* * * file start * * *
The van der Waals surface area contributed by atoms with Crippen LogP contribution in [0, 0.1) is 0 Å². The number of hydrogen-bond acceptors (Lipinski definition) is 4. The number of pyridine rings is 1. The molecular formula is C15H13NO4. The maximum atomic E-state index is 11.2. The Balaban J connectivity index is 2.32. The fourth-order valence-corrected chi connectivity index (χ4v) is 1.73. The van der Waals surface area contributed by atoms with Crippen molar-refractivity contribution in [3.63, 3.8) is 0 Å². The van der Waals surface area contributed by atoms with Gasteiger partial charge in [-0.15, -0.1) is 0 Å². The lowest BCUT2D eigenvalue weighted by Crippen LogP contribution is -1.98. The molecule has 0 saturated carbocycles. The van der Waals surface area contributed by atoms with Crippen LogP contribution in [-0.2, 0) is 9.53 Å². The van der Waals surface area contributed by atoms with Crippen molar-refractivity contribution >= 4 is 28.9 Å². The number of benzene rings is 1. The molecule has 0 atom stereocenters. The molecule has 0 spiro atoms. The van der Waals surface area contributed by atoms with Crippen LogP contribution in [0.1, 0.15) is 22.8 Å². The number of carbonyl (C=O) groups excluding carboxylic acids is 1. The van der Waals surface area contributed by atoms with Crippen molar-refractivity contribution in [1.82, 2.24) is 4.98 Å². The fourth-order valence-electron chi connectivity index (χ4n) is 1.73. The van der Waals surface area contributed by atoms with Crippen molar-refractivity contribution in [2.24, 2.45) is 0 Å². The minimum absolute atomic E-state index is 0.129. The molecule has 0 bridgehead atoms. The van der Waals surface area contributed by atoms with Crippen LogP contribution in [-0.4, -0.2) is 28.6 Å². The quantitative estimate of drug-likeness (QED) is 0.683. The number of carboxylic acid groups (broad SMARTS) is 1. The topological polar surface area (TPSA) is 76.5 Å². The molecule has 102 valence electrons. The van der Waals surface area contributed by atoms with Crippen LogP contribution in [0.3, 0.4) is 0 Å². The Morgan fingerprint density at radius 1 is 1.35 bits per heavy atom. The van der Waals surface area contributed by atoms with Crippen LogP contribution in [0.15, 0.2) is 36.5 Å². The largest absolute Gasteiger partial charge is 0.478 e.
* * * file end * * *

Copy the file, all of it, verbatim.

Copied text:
The van der Waals surface area contributed by atoms with Crippen LogP contribution in [0, 0.1) is 0 Å². The number of hydrogen-bond acceptors (Lipinski definition) is 4. The number of pyridine rings is 1. The molecular formula is C15H13NO4. The maximum atomic E-state index is 11.2. The Balaban J connectivity index is 2.32. The fourth-order valence-corrected chi connectivity index (χ4v) is 1.73. The van der Waals surface area contributed by atoms with Crippen molar-refractivity contribution in [3.63, 3.8) is 0 Å². The van der Waals surface area contributed by atoms with Gasteiger partial charge in [-0.15, -0.1) is 0 Å². The lowest BCUT2D eigenvalue weighted by Crippen LogP contribution is -1.98. The molecule has 0 saturated carbocycles. The van der Waals surface area contributed by atoms with Crippen LogP contribution in [-0.2, 0) is 9.53 Å². The van der Waals surface area contributed by atoms with Crippen molar-refractivity contribution >= 4 is 28.9 Å². The number of benzene rings is 1. The molecule has 0 atom stereocenters. The molecule has 0 spiro atoms. The van der Waals surface area contributed by atoms with Crippen LogP contribution in [0.1, 0.15) is 22.8 Å². The number of carbonyl (C=O) groups excluding carboxylic acids is 1. The van der Waals surface area contributed by atoms with Crippen molar-refractivity contribution in [1.82, 2.24) is 4.98 Å². The fourth-order valence-electron chi connectivity index (χ4n) is 1.73. The van der Waals surface area contributed by atoms with Crippen molar-refractivity contribution in [2.24, 2.45) is 0 Å². The minimum absolute atomic E-state index is 0.129. The molecule has 0 bridgehead atoms. The van der Waals surface area contributed by atoms with Crippen LogP contribution in [-0.4, -0.2) is 28.6 Å². The quantitative estimate of drug-likeness (QED) is 0.683. The number of carboxylic acid groups (broad SMARTS) is 1. The topological polar surface area (TPSA) is 76.5 Å². The molecule has 102 valence electrons. The van der Waals surface area contributed by atoms with Crippen LogP contribution in [0.3, 0.4) is 0 Å². The Morgan fingerprint density at radius 1 is 1.35 bits per heavy atom. The van der Waals surface area contributed by atoms with Crippen LogP contribution in [0.15, 0.2) is 36.5 Å². The largest absolute Gasteiger partial charge is 0.478 e.